Johnson also said he talked to Ball's teammate at UCLA, T.J. Leaf, and the entire UCLA coaching staff, and the Lakers' executive said that each and every person he spoke with offered an endorsement of Ball's character and leadership ability.
"What sealed the deal was to go to Chino Hills," Johnson said.
Both Pelinka and Johnson told the tale of the day they went to Chino Hills and witnessed how the Ball family lives and the manner in which the patriarch of the family, Lavar Ball, interacts with his sons, his wife and the neighborhood kids. Both Johnson and Pelinka cited the trip as the final handshake to seal the deal.
"We're used to great leaders. That's why we win, right?" the nine-time NBA Finals participant continued to hold court in front of an amoeba like mass of reporters. "You think about, 'Derek Fisher was a great leader.' So, it's not just [Ball's] passing, but it's his leadership is what sold me, too. And then, last but not least, going to Chino Hills, getting to know the family, getting to know Lavar—forget all the other stuff—him and I man-to-man, it was a really great moment."
Johnson added almost as an afterthought, "And then, visiting with Lonzo was special."
If anyone, the Lakers' executive understood pressure of coming in to be the face of the Los Angeles Lakers, and Johnson displayed confidence in the 19-year-old's handling of the attention thus far. Just as Lavar Ball had added pressure by promising that Lonzo would lead the Lakers to the playoffs in his first season a day earlier, Johnson piled on pressure asking for a jersey on the wall and reminding everyone that he led the Lakers to a championship in his rookie season. In Johnson's eyes, Ball had not slipped yet, so he was built for this unique type of pressure.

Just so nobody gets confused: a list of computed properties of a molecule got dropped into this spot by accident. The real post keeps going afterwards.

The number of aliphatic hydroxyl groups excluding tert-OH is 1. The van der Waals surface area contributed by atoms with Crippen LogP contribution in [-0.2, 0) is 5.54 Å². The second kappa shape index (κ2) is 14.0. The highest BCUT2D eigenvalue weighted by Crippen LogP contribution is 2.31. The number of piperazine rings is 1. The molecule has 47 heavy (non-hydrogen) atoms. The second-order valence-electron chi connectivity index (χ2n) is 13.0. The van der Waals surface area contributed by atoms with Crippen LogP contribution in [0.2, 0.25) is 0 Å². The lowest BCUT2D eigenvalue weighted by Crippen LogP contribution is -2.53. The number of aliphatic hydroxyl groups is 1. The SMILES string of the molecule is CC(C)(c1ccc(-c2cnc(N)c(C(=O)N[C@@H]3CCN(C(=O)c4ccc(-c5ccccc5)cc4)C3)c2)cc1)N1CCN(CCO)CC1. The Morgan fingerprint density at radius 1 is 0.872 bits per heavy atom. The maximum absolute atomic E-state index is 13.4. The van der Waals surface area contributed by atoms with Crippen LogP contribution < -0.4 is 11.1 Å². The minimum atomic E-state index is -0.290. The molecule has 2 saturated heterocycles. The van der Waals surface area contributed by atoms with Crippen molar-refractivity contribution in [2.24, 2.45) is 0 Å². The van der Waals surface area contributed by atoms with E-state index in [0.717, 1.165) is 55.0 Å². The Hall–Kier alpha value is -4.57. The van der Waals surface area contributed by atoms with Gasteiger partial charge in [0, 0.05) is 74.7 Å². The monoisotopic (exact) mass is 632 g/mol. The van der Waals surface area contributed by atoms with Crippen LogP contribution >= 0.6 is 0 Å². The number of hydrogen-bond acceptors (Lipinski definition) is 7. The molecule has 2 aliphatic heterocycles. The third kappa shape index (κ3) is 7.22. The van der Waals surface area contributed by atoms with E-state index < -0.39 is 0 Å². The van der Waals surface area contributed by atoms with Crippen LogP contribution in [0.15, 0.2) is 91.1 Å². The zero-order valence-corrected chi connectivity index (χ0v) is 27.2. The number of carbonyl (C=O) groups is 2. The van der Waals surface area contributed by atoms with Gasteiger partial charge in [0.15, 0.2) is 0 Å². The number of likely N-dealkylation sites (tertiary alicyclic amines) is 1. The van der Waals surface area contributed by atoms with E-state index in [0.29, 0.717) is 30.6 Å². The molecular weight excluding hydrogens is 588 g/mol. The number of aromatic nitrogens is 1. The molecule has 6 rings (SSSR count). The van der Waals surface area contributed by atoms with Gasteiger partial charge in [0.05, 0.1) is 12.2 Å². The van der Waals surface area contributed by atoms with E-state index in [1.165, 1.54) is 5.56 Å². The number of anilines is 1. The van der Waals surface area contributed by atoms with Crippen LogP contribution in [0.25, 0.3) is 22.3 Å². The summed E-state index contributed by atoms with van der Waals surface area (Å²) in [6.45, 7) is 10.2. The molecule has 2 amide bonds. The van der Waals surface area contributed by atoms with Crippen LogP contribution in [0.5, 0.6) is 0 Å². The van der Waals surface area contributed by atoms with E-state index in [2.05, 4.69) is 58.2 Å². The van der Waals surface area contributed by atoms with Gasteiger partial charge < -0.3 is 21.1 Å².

Regardless of the questions posed, Ball answered with confidence, without hesitation and devoid of superfluous language. The prince had been groomed for this moment, and now, the young king looked at home on the throne.
After the press coronation in El Segundo, the "new face of the Lakers" took his victory procession to the center of the city, where he threw out a ceremonial first pitch at Dodger Stadium. The teenage king was greeted by an adoring public, effectively ratifying the start of his reign.
Magic Johnson's response when asked if making a move to free up salary cap space is effectively a bet on himself to draw in top free agents, where the previous regime had struggled:
"Look at my face. Do you see that smile? Do you see it? Ok, then…I've always bet on myself, right? I'm fine where we are. I'm happy. I'm excited. Lakers fans should be excited. We're back. This draft is outstanding—not just Lonzo; Kyle (Kuzma); Josh (Hart); Thomas (Bryant). We're really happy about this class that we drafted. When you have that much cap space, we're going to be major players next summer. The tide has turned. People want to play here again. It's an exciting time."
Johnson concluded and laughed, "I wouldn't have made that move if I didn't think I could use that money."